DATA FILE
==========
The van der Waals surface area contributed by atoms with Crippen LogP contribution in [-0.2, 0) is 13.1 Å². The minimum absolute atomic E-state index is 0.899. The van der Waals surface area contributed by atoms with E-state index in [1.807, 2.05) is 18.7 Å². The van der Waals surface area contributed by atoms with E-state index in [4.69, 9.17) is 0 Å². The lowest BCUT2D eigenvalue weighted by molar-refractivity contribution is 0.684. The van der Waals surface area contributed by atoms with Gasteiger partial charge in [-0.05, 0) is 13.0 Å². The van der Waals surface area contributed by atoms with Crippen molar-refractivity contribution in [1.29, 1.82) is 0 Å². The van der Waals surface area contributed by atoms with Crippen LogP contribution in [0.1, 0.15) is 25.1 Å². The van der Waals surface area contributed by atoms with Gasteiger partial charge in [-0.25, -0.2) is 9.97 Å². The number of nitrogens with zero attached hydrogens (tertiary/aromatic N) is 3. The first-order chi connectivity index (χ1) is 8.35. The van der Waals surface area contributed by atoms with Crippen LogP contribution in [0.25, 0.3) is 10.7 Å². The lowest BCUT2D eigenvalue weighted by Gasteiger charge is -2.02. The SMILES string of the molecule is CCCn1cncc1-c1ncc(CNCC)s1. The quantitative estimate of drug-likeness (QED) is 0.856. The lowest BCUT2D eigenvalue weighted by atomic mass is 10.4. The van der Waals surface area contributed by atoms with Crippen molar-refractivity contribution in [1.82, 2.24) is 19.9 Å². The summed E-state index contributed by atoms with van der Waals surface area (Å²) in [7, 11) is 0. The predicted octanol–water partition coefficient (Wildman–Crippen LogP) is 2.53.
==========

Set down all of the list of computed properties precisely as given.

The van der Waals surface area contributed by atoms with Crippen LogP contribution in [-0.2, 0) is 13.1 Å². The minimum absolute atomic E-state index is 0.899. The van der Waals surface area contributed by atoms with E-state index in [1.807, 2.05) is 18.7 Å². The van der Waals surface area contributed by atoms with E-state index in [4.69, 9.17) is 0 Å². The lowest BCUT2D eigenvalue weighted by molar-refractivity contribution is 0.684. The van der Waals surface area contributed by atoms with Gasteiger partial charge in [-0.05, 0) is 13.0 Å². The van der Waals surface area contributed by atoms with Crippen molar-refractivity contribution in [1.29, 1.82) is 0 Å². The van der Waals surface area contributed by atoms with Crippen LogP contribution in [0.1, 0.15) is 25.1 Å². The van der Waals surface area contributed by atoms with Gasteiger partial charge in [-0.25, -0.2) is 9.97 Å². The number of nitrogens with zero attached hydrogens (tertiary/aromatic N) is 3. The first-order chi connectivity index (χ1) is 8.35. The van der Waals surface area contributed by atoms with Crippen LogP contribution in [0.25, 0.3) is 10.7 Å². The lowest BCUT2D eigenvalue weighted by Gasteiger charge is -2.02. The SMILES string of the molecule is CCCn1cncc1-c1ncc(CNCC)s1. The quantitative estimate of drug-likeness (QED) is 0.856. The lowest BCUT2D eigenvalue weighted by atomic mass is 10.4. The van der Waals surface area contributed by atoms with Crippen molar-refractivity contribution in [1.82, 2.24) is 19.9 Å². The summed E-state index contributed by atoms with van der Waals surface area (Å²) in [7, 11) is 0. The predicted octanol–water partition coefficient (Wildman–Crippen LogP) is 2.53.